So, come May 2015, instead of desperately seeking that strand of truth that might be concealed within the condescending, pseudo-terrifying party political messages, instead of deciding which politician has the most honest face, instead of putting aside your pride and that nagging feeling that perhaps they’re all made of the same shit and that juvenile insult-throwing and accusatory “he said she said” isn’t the way politics should be, perhaps… don’t vote. If enough people do it, it becomes a choice just as legitimate, and arguably more powerful, as any of the names on the ballot paper.

Bullshit

This is odd for me, this is my second post on my blog in three days. I usually post very infrequently but I just can’t keep my mouth shut (or my fingers from punching keyboard keys) over the torrent of bullshit that has recently flooded the British political landscape faster than a pyroclastic flow vomiting from the gaping mouth of a violently explosive volcano.  This week has been wonderful for British politics. Wonderful in the sense of being highly entertaining for someone who takes a keen interest in politics but is so disillusioned with the status-quo that they couldn’t care less what happens.

During the process of this political furore a number of beautiful things have happened, three to be exact, that highlight the extent of politicians’ bullshit. This week the intolerably chirpy Nigel Farage and his nauseatingly tacky yellow and purple covered UKIP bandwagon have rolled through Rochester & Strood on a wave of political alienation and suppressed racism. Mark Reckless, a man with more forehead than sense, has taken off his blue rosette to slip into something more comfortable – the poundshop-looking rosette of the anti-Europeans.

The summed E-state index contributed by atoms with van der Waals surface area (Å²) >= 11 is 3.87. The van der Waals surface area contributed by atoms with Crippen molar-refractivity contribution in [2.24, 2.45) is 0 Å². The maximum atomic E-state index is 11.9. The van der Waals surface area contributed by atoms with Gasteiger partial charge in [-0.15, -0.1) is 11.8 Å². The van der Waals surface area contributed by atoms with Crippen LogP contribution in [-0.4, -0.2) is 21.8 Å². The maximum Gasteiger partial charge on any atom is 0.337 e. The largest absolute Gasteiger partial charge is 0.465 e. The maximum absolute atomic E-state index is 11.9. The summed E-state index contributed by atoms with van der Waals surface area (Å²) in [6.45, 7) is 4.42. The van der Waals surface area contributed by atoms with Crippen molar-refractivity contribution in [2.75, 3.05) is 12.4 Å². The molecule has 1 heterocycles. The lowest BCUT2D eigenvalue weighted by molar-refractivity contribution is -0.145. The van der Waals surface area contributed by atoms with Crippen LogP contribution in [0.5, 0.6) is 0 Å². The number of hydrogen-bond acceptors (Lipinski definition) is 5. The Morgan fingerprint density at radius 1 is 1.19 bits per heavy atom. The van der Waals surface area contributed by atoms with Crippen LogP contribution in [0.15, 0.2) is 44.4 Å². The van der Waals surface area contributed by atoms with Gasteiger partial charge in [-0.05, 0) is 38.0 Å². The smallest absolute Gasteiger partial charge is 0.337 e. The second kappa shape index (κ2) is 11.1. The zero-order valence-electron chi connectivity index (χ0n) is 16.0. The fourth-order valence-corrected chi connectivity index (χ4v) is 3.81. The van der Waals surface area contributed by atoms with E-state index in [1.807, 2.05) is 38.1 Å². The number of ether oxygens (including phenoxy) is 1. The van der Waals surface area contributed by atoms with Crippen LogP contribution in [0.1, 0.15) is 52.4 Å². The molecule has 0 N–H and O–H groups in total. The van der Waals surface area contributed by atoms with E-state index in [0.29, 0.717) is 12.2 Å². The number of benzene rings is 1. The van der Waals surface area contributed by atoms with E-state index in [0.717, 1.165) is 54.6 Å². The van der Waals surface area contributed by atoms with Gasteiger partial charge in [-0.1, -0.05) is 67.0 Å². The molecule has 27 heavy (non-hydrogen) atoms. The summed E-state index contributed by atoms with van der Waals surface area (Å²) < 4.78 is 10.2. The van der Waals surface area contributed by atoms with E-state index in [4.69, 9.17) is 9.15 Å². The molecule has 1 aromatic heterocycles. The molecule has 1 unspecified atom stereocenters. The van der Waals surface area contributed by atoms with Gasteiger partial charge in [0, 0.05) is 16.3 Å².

Well, while all this was going on, Labour, always the nose-picking spotty kid in the corner of the playground, have been in some trouble. One of their MPs, an Emily Thornberry, tweeted a picture of a house adorned in the flag of St. George with a white van parked on the drive. She tweeted it without comment. Now, for those of you who don’t understand the nuance of the situation, the English flag and, more importantly, its overuse, is associated with the working class, and more importantly, with an ignorant working class. In tweeting this picture Ms. Thornberry has done the cyber equivalent of snorting derisively in the faces of the proles. “Hah!” she sniggered implicitly, “look at this house and its silly poor people”. Anyway, she’s now resigned after it was reported that Ed Miliband was pissed as hell. The bit that I find absurdly wonderful is that while being interviewed, Ed was asked by a reporter – “what do you feel when you see a white van?” His response? Did he say “I feel nothing, absolutely nothing, when I see a white van because… its a fucking white van and you’re a silly little interviewer asking silly little questions now why don’t you quiz me on things I’m meant to know and do things about like, say, what we’re gonna do about climate change or overpopulation or sustainability?” No, he didn’t answer like that. Instead, Mr. Miliband with the pained and slightly gawky expression of a posh school prefect, said “I feel respect”.

“I feel respect.”

What an absurd, absolutely ludicrously, incomprehensibly, mind-boggilingly ridiculous thing to say. With the wide eyes of a small boy whose headmaster has just asked, “what were you doing behind the bike shed with that magazine and your flies undone”, Ed, with the muffled consonants of someone who has cotton balls stuffed in their mouth, said, with feigned and affected sincerity, that he feels respect when he sees a white van. This kind of whole and complete bullshit just sums up the flaky, disingenuous nature of our gasping politicians as they grapple around in blind panic like desperate little whores doing anything to get their head in our collective car windows. It shows how spectacularly they hold having a view point, or some ideals, or an opinion, in contempt. They will literally let noise fall aggressively and viciously out of their mouths.